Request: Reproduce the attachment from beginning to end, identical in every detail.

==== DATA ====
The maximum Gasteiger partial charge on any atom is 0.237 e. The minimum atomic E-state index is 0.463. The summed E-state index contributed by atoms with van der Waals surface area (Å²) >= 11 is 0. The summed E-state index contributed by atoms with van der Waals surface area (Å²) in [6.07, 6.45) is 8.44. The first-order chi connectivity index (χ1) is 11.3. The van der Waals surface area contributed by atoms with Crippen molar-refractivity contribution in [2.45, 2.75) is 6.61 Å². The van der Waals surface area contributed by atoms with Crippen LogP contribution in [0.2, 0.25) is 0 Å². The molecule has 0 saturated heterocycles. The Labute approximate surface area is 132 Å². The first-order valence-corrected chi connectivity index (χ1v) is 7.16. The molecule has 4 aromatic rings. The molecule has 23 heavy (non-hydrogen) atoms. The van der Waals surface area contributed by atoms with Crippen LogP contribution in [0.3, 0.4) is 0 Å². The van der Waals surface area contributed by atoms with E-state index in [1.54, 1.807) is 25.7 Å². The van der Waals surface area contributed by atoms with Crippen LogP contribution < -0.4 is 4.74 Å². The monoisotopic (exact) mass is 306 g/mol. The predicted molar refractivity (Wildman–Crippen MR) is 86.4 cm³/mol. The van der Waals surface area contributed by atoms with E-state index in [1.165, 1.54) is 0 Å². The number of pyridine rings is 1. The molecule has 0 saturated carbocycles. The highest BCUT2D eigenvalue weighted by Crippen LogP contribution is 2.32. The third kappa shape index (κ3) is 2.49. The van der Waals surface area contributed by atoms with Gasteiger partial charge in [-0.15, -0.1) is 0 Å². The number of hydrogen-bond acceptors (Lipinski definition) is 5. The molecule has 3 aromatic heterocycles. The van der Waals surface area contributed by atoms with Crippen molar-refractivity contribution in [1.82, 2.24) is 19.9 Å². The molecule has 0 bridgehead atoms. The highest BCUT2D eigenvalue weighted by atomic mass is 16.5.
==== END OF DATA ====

The maximum Gasteiger partial charge on any atom is 0.237 e. The minimum atomic E-state index is 0.463. The summed E-state index contributed by atoms with van der Waals surface area (Å²) >= 11 is 0. The summed E-state index contributed by atoms with van der Waals surface area (Å²) in [6.07, 6.45) is 8.44. The first-order chi connectivity index (χ1) is 11.3. The van der Waals surface area contributed by atoms with Crippen molar-refractivity contribution in [2.45, 2.75) is 6.61 Å². The van der Waals surface area contributed by atoms with Crippen LogP contribution in [0.2, 0.25) is 0 Å². The molecule has 0 saturated heterocycles. The Labute approximate surface area is 132 Å². The first-order valence-corrected chi connectivity index (χ1v) is 7.16. The molecule has 4 aromatic rings. The molecule has 23 heavy (non-hydrogen) atoms. The van der Waals surface area contributed by atoms with Crippen LogP contribution in [0.3, 0.4) is 0 Å². The van der Waals surface area contributed by atoms with E-state index in [1.54, 1.807) is 25.7 Å². The van der Waals surface area contributed by atoms with Crippen LogP contribution < -0.4 is 4.74 Å². The monoisotopic (exact) mass is 306 g/mol. The predicted molar refractivity (Wildman–Crippen MR) is 86.4 cm³/mol. The van der Waals surface area contributed by atoms with E-state index in [1.165, 1.54) is 0 Å². The number of pyridine rings is 1. The molecule has 0 saturated carbocycles. The highest BCUT2D eigenvalue weighted by Crippen LogP contribution is 2.32. The third kappa shape index (κ3) is 2.49. The van der Waals surface area contributed by atoms with Gasteiger partial charge in [-0.15, -0.1) is 0 Å². The number of hydrogen-bond acceptors (Lipinski definition) is 5. The molecule has 3 aromatic heterocycles. The van der Waals surface area contributed by atoms with Crippen molar-refractivity contribution in [1.82, 2.24) is 19.9 Å². The molecule has 0 bridgehead atoms. The highest BCUT2D eigenvalue weighted by atomic mass is 16.5.